Building Bridges and Space Stations

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Astronaut Karen Nyberg. Courtesy of Minnesota Public Radio via Minnesota Digital Library. 

Apollo 11 was followed by six more Apollo missions, five of which landed on the Moon. However, with support declining in Congress, President Richard Nixon only backed future funding for a space shuttle to facilitate development of permanent space stations. The Soviet Union, after their loss in the race to the Moon, shifted their focus to orbital space stations and, on April 19, 1971, successfully launched Earth's first space station, Salyut 1.

On July 17, 1975, during the Apollo-Soyuz Test Project, the United States and the Soviet Union performed the first joint space docking between two nations. This was the first of many collaborations in space between these former rivals. Notably, between 1995 and 1998, astronauts from both nations lived on the Russian space station, Mir. In 1998, construction of the International Space Station began, a collaborative, global venture between Japan, Canada, Brazil, Europe, Russia, and the US that remains ongoing.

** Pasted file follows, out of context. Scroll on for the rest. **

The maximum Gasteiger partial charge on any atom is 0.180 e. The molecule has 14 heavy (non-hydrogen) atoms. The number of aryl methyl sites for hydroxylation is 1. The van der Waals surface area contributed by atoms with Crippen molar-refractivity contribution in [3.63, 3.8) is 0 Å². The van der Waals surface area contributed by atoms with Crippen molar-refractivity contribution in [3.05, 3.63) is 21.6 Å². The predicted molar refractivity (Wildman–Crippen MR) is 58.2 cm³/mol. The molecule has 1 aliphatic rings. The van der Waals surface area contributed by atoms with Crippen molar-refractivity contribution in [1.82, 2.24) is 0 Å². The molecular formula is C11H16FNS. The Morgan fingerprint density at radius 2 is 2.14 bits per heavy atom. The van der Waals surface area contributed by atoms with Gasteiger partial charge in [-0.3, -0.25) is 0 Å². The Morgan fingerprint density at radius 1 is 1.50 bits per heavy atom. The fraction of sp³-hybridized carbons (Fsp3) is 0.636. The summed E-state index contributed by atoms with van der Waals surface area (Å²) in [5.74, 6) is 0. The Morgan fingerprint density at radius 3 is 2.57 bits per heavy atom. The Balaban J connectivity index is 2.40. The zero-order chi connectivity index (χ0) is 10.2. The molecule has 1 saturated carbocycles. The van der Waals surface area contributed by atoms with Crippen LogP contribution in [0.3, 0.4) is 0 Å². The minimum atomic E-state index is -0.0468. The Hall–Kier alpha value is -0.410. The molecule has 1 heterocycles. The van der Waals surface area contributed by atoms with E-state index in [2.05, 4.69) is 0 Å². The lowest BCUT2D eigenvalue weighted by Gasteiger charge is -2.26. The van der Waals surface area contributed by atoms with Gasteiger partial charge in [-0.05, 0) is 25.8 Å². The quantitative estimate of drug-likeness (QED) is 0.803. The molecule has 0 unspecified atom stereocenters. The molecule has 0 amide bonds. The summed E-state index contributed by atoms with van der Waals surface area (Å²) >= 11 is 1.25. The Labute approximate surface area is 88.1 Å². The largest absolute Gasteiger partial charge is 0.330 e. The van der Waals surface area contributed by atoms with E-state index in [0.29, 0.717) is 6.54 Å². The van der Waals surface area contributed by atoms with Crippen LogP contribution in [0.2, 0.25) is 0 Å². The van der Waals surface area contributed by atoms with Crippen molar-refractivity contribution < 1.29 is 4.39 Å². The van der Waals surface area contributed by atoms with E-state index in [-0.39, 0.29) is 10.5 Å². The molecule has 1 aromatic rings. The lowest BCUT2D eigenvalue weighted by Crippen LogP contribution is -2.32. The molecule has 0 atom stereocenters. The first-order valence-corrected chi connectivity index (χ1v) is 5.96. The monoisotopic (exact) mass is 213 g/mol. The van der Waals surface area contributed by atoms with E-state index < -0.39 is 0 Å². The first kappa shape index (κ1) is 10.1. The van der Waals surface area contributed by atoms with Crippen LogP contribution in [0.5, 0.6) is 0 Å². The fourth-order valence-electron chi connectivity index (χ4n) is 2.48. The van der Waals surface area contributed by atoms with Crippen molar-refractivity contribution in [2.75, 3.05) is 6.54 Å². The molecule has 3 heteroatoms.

The Space Race and the scientific developments that made it possible had an important historic impact, not only for the United States and Soviet Union, but for the rest of the world. Space exploration required innovations in a range of fields, such as computer science and medicine, and NASA technology has even made its way back down to Earth, impacting developments in everything from prosthetics and cancer treatments to LED lights. Today, NASA and US astronauts and scientists continue building on the creativity and exploration of their predecessors in the 1960s, exploring new planets and recently confirming another big breakthroughthe presence of water on Mars.